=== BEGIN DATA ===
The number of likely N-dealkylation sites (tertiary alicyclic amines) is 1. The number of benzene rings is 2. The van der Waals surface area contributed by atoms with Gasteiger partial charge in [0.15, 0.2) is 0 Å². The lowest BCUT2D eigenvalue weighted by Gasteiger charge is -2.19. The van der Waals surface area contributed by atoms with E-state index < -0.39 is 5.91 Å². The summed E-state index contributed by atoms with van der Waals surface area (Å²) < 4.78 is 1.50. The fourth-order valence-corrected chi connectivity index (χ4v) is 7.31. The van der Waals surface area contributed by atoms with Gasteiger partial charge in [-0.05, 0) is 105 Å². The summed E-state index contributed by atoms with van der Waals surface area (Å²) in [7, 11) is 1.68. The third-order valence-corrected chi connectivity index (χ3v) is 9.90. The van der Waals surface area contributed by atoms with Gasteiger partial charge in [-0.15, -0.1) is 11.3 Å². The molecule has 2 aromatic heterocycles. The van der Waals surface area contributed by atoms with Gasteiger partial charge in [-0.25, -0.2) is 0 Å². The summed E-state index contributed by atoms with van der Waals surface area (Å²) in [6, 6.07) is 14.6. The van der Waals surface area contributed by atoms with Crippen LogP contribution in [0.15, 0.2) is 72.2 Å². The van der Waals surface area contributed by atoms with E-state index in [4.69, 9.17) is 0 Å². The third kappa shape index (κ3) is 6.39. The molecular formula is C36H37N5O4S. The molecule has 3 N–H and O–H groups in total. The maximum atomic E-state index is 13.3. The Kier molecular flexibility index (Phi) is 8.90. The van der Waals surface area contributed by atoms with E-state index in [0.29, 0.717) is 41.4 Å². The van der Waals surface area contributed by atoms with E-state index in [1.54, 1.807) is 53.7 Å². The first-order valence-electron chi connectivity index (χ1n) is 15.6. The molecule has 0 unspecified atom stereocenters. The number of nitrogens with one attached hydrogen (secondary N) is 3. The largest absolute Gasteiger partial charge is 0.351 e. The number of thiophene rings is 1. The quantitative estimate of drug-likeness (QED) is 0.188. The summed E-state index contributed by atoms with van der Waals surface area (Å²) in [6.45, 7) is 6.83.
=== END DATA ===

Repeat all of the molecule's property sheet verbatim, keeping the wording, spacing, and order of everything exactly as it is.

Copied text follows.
The number of likely N-dealkylation sites (tertiary alicyclic amines) is 1. The number of benzene rings is 2. The van der Waals surface area contributed by atoms with Gasteiger partial charge in [0.15, 0.2) is 0 Å². The lowest BCUT2D eigenvalue weighted by Gasteiger charge is -2.19. The van der Waals surface area contributed by atoms with E-state index < -0.39 is 5.91 Å². The summed E-state index contributed by atoms with van der Waals surface area (Å²) < 4.78 is 1.50. The fourth-order valence-corrected chi connectivity index (χ4v) is 7.31. The van der Waals surface area contributed by atoms with Gasteiger partial charge in [-0.05, 0) is 105 Å². The summed E-state index contributed by atoms with van der Waals surface area (Å²) in [7, 11) is 1.68. The third-order valence-corrected chi connectivity index (χ3v) is 9.90. The van der Waals surface area contributed by atoms with Gasteiger partial charge in [-0.15, -0.1) is 11.3 Å². The molecule has 2 aromatic heterocycles. The van der Waals surface area contributed by atoms with Gasteiger partial charge in [-0.25, -0.2) is 0 Å². The summed E-state index contributed by atoms with van der Waals surface area (Å²) in [6, 6.07) is 14.6. The van der Waals surface area contributed by atoms with Crippen LogP contribution in [0.15, 0.2) is 72.2 Å². The van der Waals surface area contributed by atoms with E-state index in [4.69, 9.17) is 0 Å². The third kappa shape index (κ3) is 6.39. The molecular formula is C36H37N5O4S. The molecule has 3 N–H and O–H groups in total. The maximum atomic E-state index is 13.3. The Kier molecular flexibility index (Phi) is 8.90. The van der Waals surface area contributed by atoms with E-state index in [0.29, 0.717) is 41.4 Å². The van der Waals surface area contributed by atoms with E-state index in [1.54, 1.807) is 53.7 Å². The first-order valence-electron chi connectivity index (χ1n) is 15.6. The molecule has 0 unspecified atom stereocenters. The number of nitrogens with one attached hydrogen (secondary N) is 3. The largest absolute Gasteiger partial charge is 0.351 e. The number of thiophene rings is 1. The quantitative estimate of drug-likeness (QED) is 0.188. The summed E-state index contributed by atoms with van der Waals surface area (Å²) in [6.45, 7) is 6.83.